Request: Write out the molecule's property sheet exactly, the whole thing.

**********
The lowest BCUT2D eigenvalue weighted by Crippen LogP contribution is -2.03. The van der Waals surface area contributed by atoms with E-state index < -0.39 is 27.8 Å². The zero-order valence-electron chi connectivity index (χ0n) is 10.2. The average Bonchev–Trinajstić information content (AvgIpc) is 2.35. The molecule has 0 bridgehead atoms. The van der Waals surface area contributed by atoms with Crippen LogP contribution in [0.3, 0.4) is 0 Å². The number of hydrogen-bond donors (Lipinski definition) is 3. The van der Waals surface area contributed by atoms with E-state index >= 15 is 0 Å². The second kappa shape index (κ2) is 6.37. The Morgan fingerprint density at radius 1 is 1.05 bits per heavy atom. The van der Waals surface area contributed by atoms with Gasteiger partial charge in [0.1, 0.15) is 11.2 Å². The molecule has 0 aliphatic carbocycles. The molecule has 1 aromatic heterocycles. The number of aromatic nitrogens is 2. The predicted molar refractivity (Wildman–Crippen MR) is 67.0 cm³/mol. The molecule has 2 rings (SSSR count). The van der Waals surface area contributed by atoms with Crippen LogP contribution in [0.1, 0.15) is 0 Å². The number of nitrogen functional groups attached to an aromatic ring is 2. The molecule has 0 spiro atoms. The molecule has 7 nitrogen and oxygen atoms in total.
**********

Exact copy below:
The lowest BCUT2D eigenvalue weighted by Crippen LogP contribution is -2.03. The van der Waals surface area contributed by atoms with E-state index < -0.39 is 27.8 Å². The zero-order valence-electron chi connectivity index (χ0n) is 10.2. The average Bonchev–Trinajstić information content (AvgIpc) is 2.35. The molecule has 0 bridgehead atoms. The van der Waals surface area contributed by atoms with Crippen LogP contribution in [0.3, 0.4) is 0 Å². The number of hydrogen-bond donors (Lipinski definition) is 3. The van der Waals surface area contributed by atoms with E-state index >= 15 is 0 Å². The second kappa shape index (κ2) is 6.37. The Morgan fingerprint density at radius 1 is 1.05 bits per heavy atom. The van der Waals surface area contributed by atoms with Gasteiger partial charge in [0.1, 0.15) is 11.2 Å². The molecule has 0 aliphatic carbocycles. The molecule has 1 aromatic heterocycles. The number of aromatic nitrogens is 2. The predicted molar refractivity (Wildman–Crippen MR) is 67.0 cm³/mol. The molecule has 2 rings (SSSR count). The van der Waals surface area contributed by atoms with Crippen LogP contribution in [0.1, 0.15) is 0 Å². The number of nitrogen functional groups attached to an aromatic ring is 2. The molecule has 0 spiro atoms. The molecule has 7 nitrogen and oxygen atoms in total.